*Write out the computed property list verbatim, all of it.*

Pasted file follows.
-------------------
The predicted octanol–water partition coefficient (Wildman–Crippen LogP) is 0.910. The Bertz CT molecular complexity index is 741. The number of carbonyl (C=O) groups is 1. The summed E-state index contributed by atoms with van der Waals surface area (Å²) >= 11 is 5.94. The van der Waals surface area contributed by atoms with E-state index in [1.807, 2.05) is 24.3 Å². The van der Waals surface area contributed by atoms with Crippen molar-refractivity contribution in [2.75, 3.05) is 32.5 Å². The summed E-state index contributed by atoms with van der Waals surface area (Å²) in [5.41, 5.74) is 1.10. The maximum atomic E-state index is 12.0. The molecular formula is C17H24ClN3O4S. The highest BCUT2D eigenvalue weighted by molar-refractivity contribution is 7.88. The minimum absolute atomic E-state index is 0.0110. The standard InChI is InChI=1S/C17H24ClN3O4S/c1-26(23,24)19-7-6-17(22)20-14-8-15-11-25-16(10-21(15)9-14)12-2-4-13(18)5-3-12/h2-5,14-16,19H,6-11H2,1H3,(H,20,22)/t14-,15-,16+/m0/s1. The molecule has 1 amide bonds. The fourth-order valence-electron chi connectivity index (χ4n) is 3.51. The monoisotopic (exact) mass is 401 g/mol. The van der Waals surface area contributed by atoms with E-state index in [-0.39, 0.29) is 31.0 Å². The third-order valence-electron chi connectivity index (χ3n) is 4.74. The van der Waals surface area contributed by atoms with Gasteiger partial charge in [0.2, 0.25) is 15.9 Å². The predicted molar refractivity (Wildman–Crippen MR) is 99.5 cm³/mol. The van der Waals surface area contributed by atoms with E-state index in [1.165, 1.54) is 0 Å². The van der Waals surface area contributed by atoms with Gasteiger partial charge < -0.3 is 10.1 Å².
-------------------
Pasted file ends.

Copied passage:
The predicted octanol–water partition coefficient (Wildman–Crippen LogP) is 0.910. The Bertz CT molecular complexity index is 741. The number of carbonyl (C=O) groups is 1. The summed E-state index contributed by atoms with van der Waals surface area (Å²) >= 11 is 5.94. The van der Waals surface area contributed by atoms with E-state index in [1.807, 2.05) is 24.3 Å². The van der Waals surface area contributed by atoms with Crippen molar-refractivity contribution in [2.75, 3.05) is 32.5 Å². The summed E-state index contributed by atoms with van der Waals surface area (Å²) in [5.41, 5.74) is 1.10. The maximum atomic E-state index is 12.0. The molecular formula is C17H24ClN3O4S. The highest BCUT2D eigenvalue weighted by molar-refractivity contribution is 7.88. The minimum absolute atomic E-state index is 0.0110. The standard InChI is InChI=1S/C17H24ClN3O4S/c1-26(23,24)19-7-6-17(22)20-14-8-15-11-25-16(10-21(15)9-14)12-2-4-13(18)5-3-12/h2-5,14-16,19H,6-11H2,1H3,(H,20,22)/t14-,15-,16+/m0/s1. The molecule has 1 amide bonds. The fourth-order valence-electron chi connectivity index (χ4n) is 3.51. The monoisotopic (exact) mass is 401 g/mol. The van der Waals surface area contributed by atoms with E-state index in [-0.39, 0.29) is 31.0 Å². The third-order valence-electron chi connectivity index (χ3n) is 4.74. The van der Waals surface area contributed by atoms with Gasteiger partial charge in [0.2, 0.25) is 15.9 Å². The predicted molar refractivity (Wildman–Crippen MR) is 99.5 cm³/mol. The van der Waals surface area contributed by atoms with E-state index in [1.165, 1.54) is 0 Å². The van der Waals surface area contributed by atoms with Gasteiger partial charge < -0.3 is 10.1 Å².